Wednesday, 28 September 2016

The Light Between Oceans



The Light Between Oceans is a beautifully-made, slow-paced, old-fashioned epic romance, a film that immerses you so completely in another place and time, with such well-developed and believable characters, that 132 minutes feels like many hours and yet doesn’t feel a minute too long. It’s the kind of film they don’t make enough of anymore. And maybe that’s why the critics weren’t that impressed, using words like ‘plodding’, ‘melodramatic’ and ‘manipulative weeper’ to describe a thoroughly humanizing film about forgiveness, compassion and love.

The Light Between Oceans is written and directed by Derek Cianofrance, based on the bestselling debut novel by M.L. Stedman. Michael Fassbender plays Tom Sherbourne, a young man who returns to Australia in 1918, after four years of war, broken and in need of peace and healing. The opportunity to work as a lighthouse keeper on an island (Janus) a hundred miles from the nearest person strikes him as an ideal way to get away. But it gets lonely in a hurry and he can’t stop thinking about Isabel (Alicia Vikander), the young woman he met just before heading out on his first three-month tour.

It’s difficult to say much more about the plot without some spoilers, so if you are not deterred by the words ‘slow-paced’, you may want to watch the film before reading further (this one is highly recommended for watching on the big screen). 

Isabel and Tom get married and live together on the island for years. But after two miscarriages, Isabel despairs of starting a family - until a rowboat washes up on the shore carrying a dead young man and a screaming baby. Convinced that the baby would end up in an orphanage, and that the timing is too coincidental (Isabel has just lost the second child), Isabel convinces Tom not to report the boat and keep the baby as if it were their own. They name the baby Lucy (which means ‘light’).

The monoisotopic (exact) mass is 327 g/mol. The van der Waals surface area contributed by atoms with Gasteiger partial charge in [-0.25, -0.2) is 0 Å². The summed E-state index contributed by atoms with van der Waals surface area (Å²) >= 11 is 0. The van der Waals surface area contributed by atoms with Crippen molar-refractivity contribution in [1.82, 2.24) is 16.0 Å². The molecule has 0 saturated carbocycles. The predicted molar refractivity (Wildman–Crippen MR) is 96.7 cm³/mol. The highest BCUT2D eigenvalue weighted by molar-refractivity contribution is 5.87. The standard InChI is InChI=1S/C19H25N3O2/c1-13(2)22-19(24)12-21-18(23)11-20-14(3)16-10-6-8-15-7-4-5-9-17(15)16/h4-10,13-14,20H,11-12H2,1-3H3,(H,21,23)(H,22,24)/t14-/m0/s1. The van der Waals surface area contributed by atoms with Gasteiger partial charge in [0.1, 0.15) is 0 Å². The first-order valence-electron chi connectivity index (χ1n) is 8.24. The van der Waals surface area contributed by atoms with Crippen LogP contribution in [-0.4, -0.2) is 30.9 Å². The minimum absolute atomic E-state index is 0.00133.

Higher level of spoilers: Two years later, Tom and Isabel return to the mainland and Tom discovers that the mother of the baby (Hannah, played by Rachel Weisz) is still alive and grieving the loss of her family. Tom’s conscience tears at him, precipitating a number of crises. And that’s enough to know to introduce the primary characters.

Fassbender and Vikander, two of the finest young actors out there, are outstanding in The Light Between Oceans, and Weisz isn’t far behind. The film is gorgeously shot on location in New Zealand and Tasmania. The good score is always present but not overwhelming. The screenplay is intelligent and moving and the directing is assured throughout.

Names in the film hint at deeper meanings, making for profound observations about life, about brokenness and, of course, about light in the midst of darkness. The Light Between Oceans may be a little too melodramatic, but only a little, and its flaws can be forgiven because it’s the kind of film that helps us to be better people, which Gareth and I agree is one of the criteria of greatness. So I think the critics got this one wrong as well (that’s three in a row). I award The Light Between Oceans ***+ verging on ****. My mug is up. 

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